It is desirable that self cleaning or regeneration of the treatment device should only take place when the vehicle speed is above a predetermined value for example, 25 km/h and when the engine speed is between 25 and 75% of the maximum engine speed. An indication of the speed of the vehicle is provided by a transducer 21 associated with the engine gearbox and a signal represenative of the engine speed is provided by a temperature sensor 22 which is responsive to the temperature downstream of the treatment device 15. The signals provided by the transducer 21 and the temperature sensor 22 are supplied to the control unit 20. In the operation of the vehicle assuming that self cleaning does not take place, the pressure drop across the treatment device 15 will gradually increase until the pressure responsive switch 19 closes. The signal provided by the switch is passed to the control unit which then decides whether the road speed is above the prescribed minimum value and whether the engine speed is within the permitted range. If conditions are correct, the heating element of the fuel supply device 17 is energised at full power as also is the motor of the fuel pump. The control unit controls the supply of power to the heating element of the fuel supply device 17 as described above. The noxious gas content of the engine is increased by the additional fuel and the conversion reactions described above take place and the carbon deposit is burned away. As the carbon deposit is removed the pressure drop across the treatment device decreases and when the pressure switch 19 opens the supply of fuel and electric power to the device 17 is halted. If the temperature sensor 22 detects a high temperature as might be caused by the engine being operated above 75% of its maximum speed, the supply of fuel and electric power to the device 17 will be halted.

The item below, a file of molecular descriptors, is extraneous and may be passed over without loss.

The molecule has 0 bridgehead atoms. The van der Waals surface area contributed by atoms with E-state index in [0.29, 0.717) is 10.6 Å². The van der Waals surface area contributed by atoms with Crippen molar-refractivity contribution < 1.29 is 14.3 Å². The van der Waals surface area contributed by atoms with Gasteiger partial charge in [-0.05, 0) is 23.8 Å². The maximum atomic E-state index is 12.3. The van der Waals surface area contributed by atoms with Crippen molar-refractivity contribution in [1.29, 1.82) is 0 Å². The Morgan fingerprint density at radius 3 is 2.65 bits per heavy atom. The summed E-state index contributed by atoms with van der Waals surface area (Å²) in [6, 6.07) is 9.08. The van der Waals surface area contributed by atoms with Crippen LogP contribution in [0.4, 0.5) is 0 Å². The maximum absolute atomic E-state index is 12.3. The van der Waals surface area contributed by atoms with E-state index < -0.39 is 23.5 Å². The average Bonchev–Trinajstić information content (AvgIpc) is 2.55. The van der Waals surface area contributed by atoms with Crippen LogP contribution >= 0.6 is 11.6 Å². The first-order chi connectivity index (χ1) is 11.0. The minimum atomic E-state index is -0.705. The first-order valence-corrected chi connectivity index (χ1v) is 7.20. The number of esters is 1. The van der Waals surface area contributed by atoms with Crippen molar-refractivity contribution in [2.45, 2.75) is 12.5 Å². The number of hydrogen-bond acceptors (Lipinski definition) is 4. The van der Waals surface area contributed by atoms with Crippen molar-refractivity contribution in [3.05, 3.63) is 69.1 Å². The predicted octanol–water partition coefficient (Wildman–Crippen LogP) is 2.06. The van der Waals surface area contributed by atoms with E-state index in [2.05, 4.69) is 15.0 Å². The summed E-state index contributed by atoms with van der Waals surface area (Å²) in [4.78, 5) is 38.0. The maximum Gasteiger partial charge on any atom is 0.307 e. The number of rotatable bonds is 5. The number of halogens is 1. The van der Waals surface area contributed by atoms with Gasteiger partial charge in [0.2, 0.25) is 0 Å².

In the arrangement shown in FIG. 2 the temperature sensor 22 is omitted and a true engine speed signal is provided by a transducer 23 which senses the movement of a rotary part of the engine. The operation of the system is as described with reference to FIG. 1.